Making History Blog

The Mendocino Fire of 1870 by Molly Dwyer

By |2024-06-19T13:32:24-07:00June 20, 2024|

This is a slightly condensed version of an article originally printed in the Mendocino Beacon on March 7, 2013. On October 17, 1870, a fire broke out in Mendocino on the corner of Main and Kasten. It started about 3 a.m. in the Saint Nicholas Hotel, which stood where Gallery Books is today. Mendocino’s newspaper at the time, the Independent Dispatch, reported that the fire “spread [...]

Living Off the Land on the North Coast by Thad M. Van Bueren

By |2024-06-09T16:15:09-07:00June 13, 2024|

Excerpt from Mendocino Historical Review Vol. XXVI, Summer, 2012. “Belonging to Places: The Evolution of Coastal Communities and Landscapes between Ten Mile River and Cottoneva Creek.” The remoteness of the northern Mendocino County coast has for most of history demanded self-sufficiency of the people who have made their homes here. V. K. Chestnut and Edward Gifford discuss long lists of native plants harvested by indigenous peoples [...]

Russian Gulch Bridge Dedication

By |2024-06-09T13:21:14-07:00June 9, 2024|

June 9, 1940 - California Governor Culbert Olson and Secretary of State Paul Peek spoke at the dedication ceremony for the new bridge over Russian Gulch. Following the speeches by Governor Olson and Secretary Peek, the Governor’s party had the honor of being the first to drive across the newly constructed bridge. Other motorists waited three more weeks for construction to be completed. The bridge opened [...]

He Painted the Town

By |2024-06-04T14:24:49-07:00June 6, 2024|

When Kevin Milligan first saw Mendocino in June of 1997, he was taken by surprise. He had never been farther north in California than San Francisco and had no idea a place as quaint and beautiful could be found there. A working landscape painter, he was engaged in producing a collection of lithographs on the California Coast, but he was most familiar with Big Sur and [...]

Death of John Figaro

By |2024-06-02T14:53:34-07:00June 3, 2024|

John Figaro with his parents, Manuel and Mary, c. 1890. (Eleanor Sverko Collection) June 3, 1919 - John Figaro died in a New York hospital at the age of 32 after a short illness. At the time of his death, he was returning from his military service overseas. Born in Mendocino in 1887, John was the oldest child of Manuel and Mary (Maderia-Saudades) Figaro. [...]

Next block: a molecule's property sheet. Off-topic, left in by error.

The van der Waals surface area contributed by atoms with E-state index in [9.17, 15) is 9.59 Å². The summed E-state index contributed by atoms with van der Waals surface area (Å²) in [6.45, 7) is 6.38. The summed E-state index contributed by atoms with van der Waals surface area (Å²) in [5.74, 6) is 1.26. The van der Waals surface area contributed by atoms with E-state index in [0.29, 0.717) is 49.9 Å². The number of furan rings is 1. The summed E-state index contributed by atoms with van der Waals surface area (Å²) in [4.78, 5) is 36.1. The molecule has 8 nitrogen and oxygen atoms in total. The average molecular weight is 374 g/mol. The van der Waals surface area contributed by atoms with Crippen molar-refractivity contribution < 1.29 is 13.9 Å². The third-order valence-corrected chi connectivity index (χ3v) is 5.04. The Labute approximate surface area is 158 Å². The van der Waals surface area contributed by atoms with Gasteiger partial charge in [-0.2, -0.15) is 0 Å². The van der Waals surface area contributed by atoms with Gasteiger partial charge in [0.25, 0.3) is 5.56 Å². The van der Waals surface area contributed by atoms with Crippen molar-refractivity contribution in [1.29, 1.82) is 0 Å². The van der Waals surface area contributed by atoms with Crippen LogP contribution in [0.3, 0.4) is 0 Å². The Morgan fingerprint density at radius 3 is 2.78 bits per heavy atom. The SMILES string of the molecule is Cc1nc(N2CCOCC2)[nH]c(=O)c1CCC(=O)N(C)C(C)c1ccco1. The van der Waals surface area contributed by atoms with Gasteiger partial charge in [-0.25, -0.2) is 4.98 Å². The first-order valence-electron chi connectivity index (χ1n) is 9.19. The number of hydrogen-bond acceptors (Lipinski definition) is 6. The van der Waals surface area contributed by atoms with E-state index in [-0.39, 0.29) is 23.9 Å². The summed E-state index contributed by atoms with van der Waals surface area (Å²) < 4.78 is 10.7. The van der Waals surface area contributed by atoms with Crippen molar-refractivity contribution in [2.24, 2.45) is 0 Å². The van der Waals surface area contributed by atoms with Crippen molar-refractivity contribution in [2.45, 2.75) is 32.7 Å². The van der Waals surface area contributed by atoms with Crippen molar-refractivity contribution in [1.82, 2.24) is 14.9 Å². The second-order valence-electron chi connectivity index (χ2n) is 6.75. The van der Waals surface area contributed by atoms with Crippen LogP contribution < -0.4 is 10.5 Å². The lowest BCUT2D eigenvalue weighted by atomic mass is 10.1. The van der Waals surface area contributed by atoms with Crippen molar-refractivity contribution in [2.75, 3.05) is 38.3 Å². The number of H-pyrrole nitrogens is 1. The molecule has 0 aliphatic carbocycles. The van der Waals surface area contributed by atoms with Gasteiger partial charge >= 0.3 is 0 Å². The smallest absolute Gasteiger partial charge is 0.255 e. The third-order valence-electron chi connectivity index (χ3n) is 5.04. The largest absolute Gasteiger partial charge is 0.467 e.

What is He Doing to Her Hair?

By |2024-05-25T13:22:45-07:00May 30, 2024|

Mendocino Masonic Hall, c. 1960. These two photographs, taken about 65 years apart, show the Masonic Hall located on the northwest corner of Lansing and Ukiah Streets in Mendocino. This historic structure, one of the oldest buildings still standing in town, was surveyed in May 1976 for the State Office of Historic Preservation by Kelley House Museum co-founder Beth Stebbins. The Mendocino Masonic Lodge, [...]

Dollard Post of the Grand Army of the Republic

By |2024-05-26T13:39:17-07:00May 27, 2024|

  Dollard Post of the Grand Army of the Republic, standing on Main Street in Mendocino on Decoration Day, 1883. (Gift of Emery Escola) The Grand Army of the Republic (GAR), founded in Springfield, Illinois in 1866, was a fraternal organization of veterans who served in the Union armed forces during the Civil War. The first GAR Commander-in-Chief, General John A. Logan, called for [...]

Things That Go Bump in the Night by Rob Hawthorn

By |2024-05-22T17:02:25-07:00May 23, 2024|

Years ago, I interviewed a couple who lived up Albion Ridge. They wanted to share the story of their home, a small two-story hippy hovel, totally off the grid and self-sufficient, with a big vegetable garden and lots of chickens. The history I was interested in was more supernatural: I always want to know if a house has ghosts. As it happened, this couple’s house was [...]

Choose One, or the Other, or Both by Alexander Wood

By |2024-05-22T17:03:00-07:00May 9, 2024|

The Kelley House Museum’s current exhibit, Nathaniel Smith: Mendocino’s First African American Resident, was funded by a grant from California Humanities. The grant supported research by Alexander Wood into the life of Nathaniel Smith. Below is an excerpt from Wood’s paper on Smith’s arrival in, and the naming of, Cuffey’s Cove. Smith’s arrival on the Mendocino coast on a whaling ship with a Sausalito crew is [...]

Cabot Cove Lives Again

By |2024-05-04T09:02:55-07:00May 2, 2024|

Angela Lansbury wheels her bicycle past Mitch's Barber Shop on the northeast corner of Lansing and Ukiah Streets, 1988. You can’t find Cabot Cove, Maine, on any map, but like Brigadoon, it comes back to life every now and then. This coming weekend is one of those times. The Kelley House’s first annual Murder, She Wrote Festival will celebrate the memory of Angela Lansbury, [...]

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